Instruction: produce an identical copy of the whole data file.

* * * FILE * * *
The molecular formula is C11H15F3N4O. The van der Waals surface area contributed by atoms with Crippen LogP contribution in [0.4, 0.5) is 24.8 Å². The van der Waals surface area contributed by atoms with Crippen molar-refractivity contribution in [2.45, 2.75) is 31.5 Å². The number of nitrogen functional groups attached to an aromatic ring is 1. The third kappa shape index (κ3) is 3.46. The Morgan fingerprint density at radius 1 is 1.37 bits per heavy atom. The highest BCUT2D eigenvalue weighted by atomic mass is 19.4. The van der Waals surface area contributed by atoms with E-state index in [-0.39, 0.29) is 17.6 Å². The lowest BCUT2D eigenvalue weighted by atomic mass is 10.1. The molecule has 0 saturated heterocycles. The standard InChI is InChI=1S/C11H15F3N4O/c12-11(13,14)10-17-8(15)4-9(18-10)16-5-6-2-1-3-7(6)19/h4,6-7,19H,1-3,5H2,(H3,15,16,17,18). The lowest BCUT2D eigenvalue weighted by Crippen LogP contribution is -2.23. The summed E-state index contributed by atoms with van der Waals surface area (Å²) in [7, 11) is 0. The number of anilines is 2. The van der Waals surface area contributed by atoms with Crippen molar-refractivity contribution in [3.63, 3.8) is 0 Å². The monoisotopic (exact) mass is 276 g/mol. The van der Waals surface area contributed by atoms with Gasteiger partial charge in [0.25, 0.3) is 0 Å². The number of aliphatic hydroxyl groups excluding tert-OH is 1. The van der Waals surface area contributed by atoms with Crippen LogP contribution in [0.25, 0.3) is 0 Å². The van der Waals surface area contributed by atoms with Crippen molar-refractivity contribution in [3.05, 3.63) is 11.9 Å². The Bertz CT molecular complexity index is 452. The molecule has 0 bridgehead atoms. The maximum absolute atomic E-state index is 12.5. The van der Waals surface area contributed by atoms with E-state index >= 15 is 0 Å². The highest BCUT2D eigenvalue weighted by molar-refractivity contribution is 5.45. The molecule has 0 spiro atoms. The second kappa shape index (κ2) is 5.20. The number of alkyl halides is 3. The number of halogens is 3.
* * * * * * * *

The molecular formula is C11H15F3N4O. The van der Waals surface area contributed by atoms with Crippen LogP contribution in [0.4, 0.5) is 24.8 Å². The van der Waals surface area contributed by atoms with Crippen molar-refractivity contribution in [2.45, 2.75) is 31.5 Å². The number of nitrogen functional groups attached to an aromatic ring is 1. The third kappa shape index (κ3) is 3.46. The Morgan fingerprint density at radius 1 is 1.37 bits per heavy atom. The highest BCUT2D eigenvalue weighted by atomic mass is 19.4. The van der Waals surface area contributed by atoms with E-state index in [-0.39, 0.29) is 17.6 Å². The lowest BCUT2D eigenvalue weighted by atomic mass is 10.1. The molecule has 0 saturated heterocycles. The standard InChI is InChI=1S/C11H15F3N4O/c12-11(13,14)10-17-8(15)4-9(18-10)16-5-6-2-1-3-7(6)19/h4,6-7,19H,1-3,5H2,(H3,15,16,17,18). The lowest BCUT2D eigenvalue weighted by Crippen LogP contribution is -2.23. The summed E-state index contributed by atoms with van der Waals surface area (Å²) in [7, 11) is 0. The number of anilines is 2. The van der Waals surface area contributed by atoms with Crippen molar-refractivity contribution in [3.63, 3.8) is 0 Å². The monoisotopic (exact) mass is 276 g/mol. The van der Waals surface area contributed by atoms with Gasteiger partial charge in [0.25, 0.3) is 0 Å². The number of aliphatic hydroxyl groups excluding tert-OH is 1. The van der Waals surface area contributed by atoms with Crippen LogP contribution in [0.25, 0.3) is 0 Å². The van der Waals surface area contributed by atoms with Crippen molar-refractivity contribution in [3.05, 3.63) is 11.9 Å². The Bertz CT molecular complexity index is 452. The molecule has 0 bridgehead atoms. The maximum absolute atomic E-state index is 12.5. The van der Waals surface area contributed by atoms with E-state index >= 15 is 0 Å². The highest BCUT2D eigenvalue weighted by molar-refractivity contribution is 5.45. The molecule has 0 spiro atoms. The second kappa shape index (κ2) is 5.20. The number of alkyl halides is 3. The number of halogens is 3.